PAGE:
The Girls - Emma Kline

This book is simply creepy.  I kept seeing it on all sorts of "Best of 2016" reading lists, so I thought I better read it.  The book follows the life of a 14-year old Evie (much older as the book opens), during the 1960s who gets caught up in a Charles Mason-esque cult.  We know when the book opens that a gruesome murder has occurred and that Evie is somehow knowledgeable about the murders but not directly involved.  I had a constant feeling of dread the entire time I was reading this book - obviously, I knew what was going to happen with respect to the cult (though there is a lot to be learned in terms of Evie's relationship with her family, what drew her to the group, and her interactions with the cult leader).  I would have liked to see more reflection from the older Evie on why she acted the way she did as a 14-year-old, though there is certainly context in terms of the descriptions of her parents' relationships and their treatment of Evie.  I was also curious about what more she had been doing in the intervening years.  But, overall this was a page-turner - and the fact that I still have so many questions is probably a reflection of the fact that I found Evie to be quite a fascinating character in a very strange time in even stranger circumstances.

Sunday, January 15, 2017

Commonwealth - Ann Patchett

I've been a big Ann Patchett fan ever since I read Bel Canto back in 2009 - though I was surprised to just discover that it was published so recently - Patchett seems like an author I have loved for a lifetime!  So, whenever one of her new novels comes out, I am eager to find a quiet chunk of time to really delve into it.  Commonwealth is just the type of book that asks for that kind of uninterrupted time.  The story takes place over 50 years, and focuses on two separate families whose lives are intertwined as the result of an affair.  I'm a sucker in general for stories about families, told over generations, from different people's perspectives and from the present and the future looking back at the past.  Patchett is a wonderful story-teller with a real feel for people.  I can't say that I loved all the characters in this book - and one of the main ones is a young aimless woman who maintains a long-time affair with a much older writer - and I just couldn't really grasp onto the reality of their relationship.  But, that being said, I enjoyed the journey and the different relationships among the characters.  Another great one from an apparently not-that-old favorite!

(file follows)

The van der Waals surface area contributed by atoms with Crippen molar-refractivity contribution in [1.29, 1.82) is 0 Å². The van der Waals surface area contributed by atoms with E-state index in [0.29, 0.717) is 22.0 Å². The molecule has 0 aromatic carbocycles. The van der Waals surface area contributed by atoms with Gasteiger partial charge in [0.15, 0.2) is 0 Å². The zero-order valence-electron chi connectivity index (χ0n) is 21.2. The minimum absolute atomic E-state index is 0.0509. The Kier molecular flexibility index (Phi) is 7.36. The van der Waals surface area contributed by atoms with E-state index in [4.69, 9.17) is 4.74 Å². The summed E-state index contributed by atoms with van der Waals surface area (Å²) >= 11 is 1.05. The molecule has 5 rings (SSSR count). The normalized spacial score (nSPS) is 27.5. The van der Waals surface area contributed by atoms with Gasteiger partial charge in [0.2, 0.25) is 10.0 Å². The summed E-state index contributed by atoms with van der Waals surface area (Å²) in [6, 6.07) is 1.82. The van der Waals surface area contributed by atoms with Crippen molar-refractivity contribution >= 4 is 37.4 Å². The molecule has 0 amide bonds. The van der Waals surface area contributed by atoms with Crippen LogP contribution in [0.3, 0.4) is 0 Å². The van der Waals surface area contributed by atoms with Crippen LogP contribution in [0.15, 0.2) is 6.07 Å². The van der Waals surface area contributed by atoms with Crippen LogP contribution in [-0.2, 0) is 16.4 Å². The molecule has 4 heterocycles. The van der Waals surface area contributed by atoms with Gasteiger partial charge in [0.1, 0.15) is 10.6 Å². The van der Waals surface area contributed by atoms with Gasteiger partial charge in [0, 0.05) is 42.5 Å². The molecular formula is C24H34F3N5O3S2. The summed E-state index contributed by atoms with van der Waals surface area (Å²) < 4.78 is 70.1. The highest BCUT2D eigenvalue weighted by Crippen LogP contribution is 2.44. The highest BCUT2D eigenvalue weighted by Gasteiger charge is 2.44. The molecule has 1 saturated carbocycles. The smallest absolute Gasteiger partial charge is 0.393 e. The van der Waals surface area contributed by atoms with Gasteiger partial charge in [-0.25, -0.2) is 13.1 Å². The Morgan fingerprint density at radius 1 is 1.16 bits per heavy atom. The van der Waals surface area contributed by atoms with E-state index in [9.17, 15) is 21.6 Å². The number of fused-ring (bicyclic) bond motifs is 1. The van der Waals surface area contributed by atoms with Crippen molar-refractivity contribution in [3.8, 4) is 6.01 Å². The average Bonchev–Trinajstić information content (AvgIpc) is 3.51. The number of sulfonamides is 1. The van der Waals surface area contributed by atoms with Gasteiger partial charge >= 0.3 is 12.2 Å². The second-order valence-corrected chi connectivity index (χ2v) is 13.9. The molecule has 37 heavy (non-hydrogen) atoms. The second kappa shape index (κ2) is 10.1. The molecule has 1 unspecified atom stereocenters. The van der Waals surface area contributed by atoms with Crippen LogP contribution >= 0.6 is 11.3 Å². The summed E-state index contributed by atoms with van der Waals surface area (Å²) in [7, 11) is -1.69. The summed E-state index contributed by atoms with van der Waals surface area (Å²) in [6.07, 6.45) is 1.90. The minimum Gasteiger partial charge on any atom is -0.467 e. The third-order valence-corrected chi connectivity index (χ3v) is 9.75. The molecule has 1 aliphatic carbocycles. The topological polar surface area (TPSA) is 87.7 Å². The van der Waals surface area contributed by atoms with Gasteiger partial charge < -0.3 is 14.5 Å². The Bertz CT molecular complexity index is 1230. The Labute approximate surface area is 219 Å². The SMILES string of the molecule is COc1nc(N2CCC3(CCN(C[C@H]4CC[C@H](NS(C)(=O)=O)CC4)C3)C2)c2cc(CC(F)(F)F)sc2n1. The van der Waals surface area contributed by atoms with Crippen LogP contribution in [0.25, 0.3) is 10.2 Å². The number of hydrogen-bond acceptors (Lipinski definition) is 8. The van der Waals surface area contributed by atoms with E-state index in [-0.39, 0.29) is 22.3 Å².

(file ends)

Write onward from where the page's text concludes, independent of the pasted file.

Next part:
Friday, January 6, 2017

Welcome to 2017

2016 was a disappointing reading year for me.  I didn't do a very good job at all keeping track of my books on this blog - though I plan to go back and re-create my list using Goodreads.  But, even when I went back over the titles I read, I found there weren't many that jumped out at me as noteworthy or ones I'd pass along as recommendations.  I hope to cure that in 2017.  I also want to set a few goals for myself.  I'd like to read - and keep track of on this blog - at least 2 books per month.  I have many other lofty goals in terms of the kinds of books I will read or the types of authors, but mostly I'm hoping to stumble upon a few page turners...we'll see how it goes.  Happy 2017 and Happy Reading!